Activision QA workers form the largest US video game union yet

Vector illustration of the Xbox logo.
The Verge

Around 600 workers in Activision Publishing’s quality assurance department have formed a union. Assisted by the Communications Workers of America, the employees completed their vote with the results certified on Friday, March 8th. With that, Activision Quality Assurance United – CWA becomes the latest union to arise out of Microsoft’s gaming division and the largest video game union in the United States.

In 2022, Microsoft affirmed a labor neutrality agreement with the CWA which eases the organization process at the company and its subsidiaries including Activision Blizzard.

In an interview with The Verge, Tom Shelley, a technical requirements specialist and one of Activision Quality Assurance United’s organizers, said the labor neutrality agreement and Microsoft’s acquisition of Activision Blizzard last year made their goals of unionizing easier to accomplish.

“This has been an emergent effort that’s arisen in the last few weeks in response to the opportunities we’ve had to freely organize following the merger,” Shelley said. “As QA workers, we often have the weakest protections and lowest pay of any workers in the industry — even though our work is integral to the success of the companies we work for and the titles we make.”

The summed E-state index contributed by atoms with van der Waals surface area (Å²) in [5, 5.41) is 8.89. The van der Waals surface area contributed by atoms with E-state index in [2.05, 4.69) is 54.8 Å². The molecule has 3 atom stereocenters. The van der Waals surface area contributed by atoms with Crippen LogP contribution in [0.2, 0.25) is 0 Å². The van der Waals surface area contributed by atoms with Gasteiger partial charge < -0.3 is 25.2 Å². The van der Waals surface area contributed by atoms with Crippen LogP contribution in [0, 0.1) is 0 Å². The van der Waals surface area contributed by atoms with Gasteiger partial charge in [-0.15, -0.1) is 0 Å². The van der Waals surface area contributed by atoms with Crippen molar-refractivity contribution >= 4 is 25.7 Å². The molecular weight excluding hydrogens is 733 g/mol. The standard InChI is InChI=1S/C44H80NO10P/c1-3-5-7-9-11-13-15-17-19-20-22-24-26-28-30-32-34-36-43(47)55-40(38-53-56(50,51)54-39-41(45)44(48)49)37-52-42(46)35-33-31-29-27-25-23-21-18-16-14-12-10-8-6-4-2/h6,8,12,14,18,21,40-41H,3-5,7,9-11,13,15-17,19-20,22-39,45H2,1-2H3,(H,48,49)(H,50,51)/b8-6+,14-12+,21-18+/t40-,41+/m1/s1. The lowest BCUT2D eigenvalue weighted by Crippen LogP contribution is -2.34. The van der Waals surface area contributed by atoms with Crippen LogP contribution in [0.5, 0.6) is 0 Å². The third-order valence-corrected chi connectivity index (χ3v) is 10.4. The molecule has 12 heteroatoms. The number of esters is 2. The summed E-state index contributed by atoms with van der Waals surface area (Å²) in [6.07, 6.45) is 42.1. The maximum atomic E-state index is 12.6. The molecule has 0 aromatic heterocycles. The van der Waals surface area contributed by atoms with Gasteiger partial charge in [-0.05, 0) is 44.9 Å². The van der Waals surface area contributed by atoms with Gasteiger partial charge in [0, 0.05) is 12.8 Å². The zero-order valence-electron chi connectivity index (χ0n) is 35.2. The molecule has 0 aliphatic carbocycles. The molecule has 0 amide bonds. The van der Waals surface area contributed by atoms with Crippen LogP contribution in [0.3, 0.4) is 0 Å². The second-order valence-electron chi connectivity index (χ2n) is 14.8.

In quality assurance, workers test games looking for bugs and other issues, flagging them for other developers to fix. Since the majority of QA jobs are typically entry level, the industry has a reputation for devaluing these roles, emphasizing the need for labor protections.

Shelley praised Microsoft for voluntarily recognizing the union and hopes it will inspire more organizing at the company and beyond.

Last year, Microsoft voluntarily recognized a union of 300 QA workers at ZeniMax online. It joined the union at Blizzard Albany and Raven Software. Video game labor unions are picking up steam but have faced difficulties in light of the rampant layoffs. In 2023, the CWA filed an unfair labor complaint against Sega, claiming the company was planning to “phase out” temporary employees who were part of the company’s Aegis union that formed last year. When Sega eventually did lay off employees, Aegis said union negotiations were able to save a number of jobs.